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About a decade ago, just over 200 million Americans used cell phones. The iPhone, LTE service and the mobile app as we know it were still years away. Fast forward to present time: As of the end of last year, according to CTIA, Americans powered up 326.4 million active cellular devices, including smart phones, feature phones, tablets and hotspots – using 1.5 trillion megabytes of data traffic. And that number is only climbing.
One could argue that almost everything has changed in the last decade in the wireless industry, from the device types and features, to the networks they operate on, to how customers use their technology and their expectations from carriers. However, what largely hasn’t changed is the network monitoring approach that service providers use to assure a high-quality customer experience.
Network monitoring is a thankless task, and its role in helping carriers deliver a high-quality subscriber experience is undervalued. A big part of the problem is the fact that even as other types of technology become more intuitive and user-friendly, the day-to-day job of monitoring networks remains needlessly complicated and is inefficiently stuck in the call-flow-oriented past.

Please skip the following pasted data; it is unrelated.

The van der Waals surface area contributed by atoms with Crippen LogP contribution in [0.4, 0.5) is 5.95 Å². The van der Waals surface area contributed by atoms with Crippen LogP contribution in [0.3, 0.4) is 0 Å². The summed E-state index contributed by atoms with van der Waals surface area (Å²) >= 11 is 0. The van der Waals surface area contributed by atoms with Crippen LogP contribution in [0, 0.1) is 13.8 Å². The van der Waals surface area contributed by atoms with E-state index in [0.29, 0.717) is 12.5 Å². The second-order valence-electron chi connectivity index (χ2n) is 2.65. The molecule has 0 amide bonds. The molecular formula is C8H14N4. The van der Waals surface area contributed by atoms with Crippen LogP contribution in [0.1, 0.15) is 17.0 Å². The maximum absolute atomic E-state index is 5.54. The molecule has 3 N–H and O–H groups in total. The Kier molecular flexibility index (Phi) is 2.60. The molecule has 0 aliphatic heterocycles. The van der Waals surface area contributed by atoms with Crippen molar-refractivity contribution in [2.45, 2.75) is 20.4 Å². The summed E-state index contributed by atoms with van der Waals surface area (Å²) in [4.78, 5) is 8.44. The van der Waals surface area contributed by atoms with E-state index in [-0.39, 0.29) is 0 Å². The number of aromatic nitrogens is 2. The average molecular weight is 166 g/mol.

For a quick comparison, just look at smart phones – thanks to years of innovation, they’ve evolved to become highly powerful devices that are integral to our daily lives and are at the same time simple to use. Unless network monitoring technology can follow this same trajectory, it will never fulfill its potential in helping carriers stay ahead of network change.
The increasing importance of monitoring
With user demand for high-quality anytime, anywhere communications continuing to grow exponentially, mobile providers are evolving their core networks to higher-capacity technologies such as LTE. As they do so, continuous monitoring of network performance and security becomes increasingly critical toward delivering user-centric mobile services, allowing carriers to better retain and grow their subscriber base, improve average revenue per user and minimize operational costs.
As networks have expanded, network monitoring has increasingly become an uphill battle. The volume of traffic on the network is soaring and the networks are becoming progressively faster. The diverse mixture of applications present today, all with unique quality of service requirements, requires broader knowledge, techniques and tools. Network monitoring infrastructure – with its seemingly endless proliferation of specialized tools and probes – has become more complex, more demanding and more intrusive of the production network. In some cases, engineers literally run out of ports to attach monitoring tools.
These challenges can make it difficult to access and visualize all the traffic operators need to see – whether it’s for spotting security vulnerabilities or performance trends. Data packet flows must be must be manually configured so each monitoring tool is not overloaded or under-utilized. This may involve filtering out unnecessary data packets or removing duplicates, which can be up to half of all the packets a tool receives, so the tool is not overwhelmed. In the case of LTE networks, individual subscriber sessions must be correlated from across the network, so all the packets from a single subscriber are sent to a single probe.